How would you like to become “Boss of the Year” to your staff? It may be a lot easier than you think. Here are seven questions to determine what motivates your employees (from leadership development speaker Mark Sanborn of Sanborn & Associates):
- What do you like most about your job? In these challenging economic times, you can’t always give raises or promotions. But if you give your employees more of what they like to do (things they are probably quite good at it), they will perceive that as a reward.
- What do you like least about your job? See if there are others who might not mind doing these things. I was the only “fool” in my department who liked public speaking. Yet, once I was able to take on more of those tasks, somebody else was happy to pick up my slack in other areas.
- What would you like to do in the future? The temptation, when you’re the manager of a well-oiled machine, is to want to keep it going. But maybe “Barbara” on your team has been doing her job for the last eight years and now wants to move on to other opportunities. Tell Barbara, “If you cooperate with me, I can help make your dreams a reality.” First, however, you need to find out what Barbara’s ambitions are.
- What would you most like to learn? Tell your employees that you will invest in them and help them arrive at their sought-after destination.
- When do you feel you do your best work? It may not necessarily be important when your employees do their work. Some people function best in the morning, some in the afternoon and some in the evening. Dr. Edward M. Hallowell, author of Crazy Busy: Overstretched, Overbooked, and About to Snap! Strategies for Handling Your Fast-Paced Life, calls an employee’s prime time (no matter when it occurs) his “morning burst.” If not utilized properly, this period can turn into the “morning bust.” Bosses who give their employees the flexibility to schedule work around the rest of their lives can earn exceptional loyalty.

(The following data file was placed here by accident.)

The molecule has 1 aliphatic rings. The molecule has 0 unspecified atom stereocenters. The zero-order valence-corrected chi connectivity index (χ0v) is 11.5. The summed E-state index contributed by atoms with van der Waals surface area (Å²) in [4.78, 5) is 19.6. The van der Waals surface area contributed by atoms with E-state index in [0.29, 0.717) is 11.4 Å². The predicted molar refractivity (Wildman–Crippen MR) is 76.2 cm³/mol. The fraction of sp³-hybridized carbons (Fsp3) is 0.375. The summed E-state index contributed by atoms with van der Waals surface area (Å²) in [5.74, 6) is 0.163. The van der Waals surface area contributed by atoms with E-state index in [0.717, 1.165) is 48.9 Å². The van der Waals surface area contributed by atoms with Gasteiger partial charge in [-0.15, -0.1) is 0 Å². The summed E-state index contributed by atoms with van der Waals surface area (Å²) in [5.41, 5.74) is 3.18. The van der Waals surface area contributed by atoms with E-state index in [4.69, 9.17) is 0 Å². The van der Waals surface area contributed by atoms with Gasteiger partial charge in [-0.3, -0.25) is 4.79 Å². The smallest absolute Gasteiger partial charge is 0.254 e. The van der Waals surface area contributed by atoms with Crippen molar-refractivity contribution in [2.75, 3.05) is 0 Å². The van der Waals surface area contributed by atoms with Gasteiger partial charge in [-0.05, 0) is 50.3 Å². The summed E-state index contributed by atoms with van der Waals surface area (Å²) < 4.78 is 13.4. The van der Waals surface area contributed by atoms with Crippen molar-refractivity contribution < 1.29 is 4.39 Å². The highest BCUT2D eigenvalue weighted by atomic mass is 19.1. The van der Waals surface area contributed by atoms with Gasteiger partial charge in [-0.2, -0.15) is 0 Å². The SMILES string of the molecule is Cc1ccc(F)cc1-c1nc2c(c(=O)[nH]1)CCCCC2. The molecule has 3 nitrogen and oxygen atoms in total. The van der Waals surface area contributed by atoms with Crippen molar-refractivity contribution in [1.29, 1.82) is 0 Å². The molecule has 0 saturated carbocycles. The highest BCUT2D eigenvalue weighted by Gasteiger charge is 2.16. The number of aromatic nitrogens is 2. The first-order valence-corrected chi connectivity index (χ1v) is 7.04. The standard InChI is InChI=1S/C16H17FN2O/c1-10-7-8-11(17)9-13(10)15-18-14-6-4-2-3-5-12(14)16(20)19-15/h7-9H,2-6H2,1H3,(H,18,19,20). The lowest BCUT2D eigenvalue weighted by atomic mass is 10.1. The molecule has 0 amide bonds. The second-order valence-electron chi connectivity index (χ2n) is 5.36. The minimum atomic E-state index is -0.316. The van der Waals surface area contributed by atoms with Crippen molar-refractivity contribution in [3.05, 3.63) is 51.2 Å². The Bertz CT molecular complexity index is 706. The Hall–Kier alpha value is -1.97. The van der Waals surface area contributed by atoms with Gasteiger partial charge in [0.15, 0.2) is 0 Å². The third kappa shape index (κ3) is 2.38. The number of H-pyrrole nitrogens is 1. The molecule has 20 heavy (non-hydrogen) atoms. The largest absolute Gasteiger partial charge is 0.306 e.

- Who do you like working with the most? We find, for instance, that “thinkers” love to work with other “thinkers.” (Thinkers tend to be accountants, engineers and IT professionals.) They dislike working with “socializers,” whom they may perceive to be disorganized, illogical and always out entertaining clients on the golf course. Furthermore, socializers may find thinkers to be way too detail-oriented and nit-picky.
- What’s most important to you in a job? This all-encompassing question can help you uncover your staff’s attitudes and philosophies and better understand their motivations.
Taking the time to ask questions of your employees will show them that you care. You may get the most out of this exercise if you listen not only with your ears, but also with your eyes and your heart. The answers may surprise you.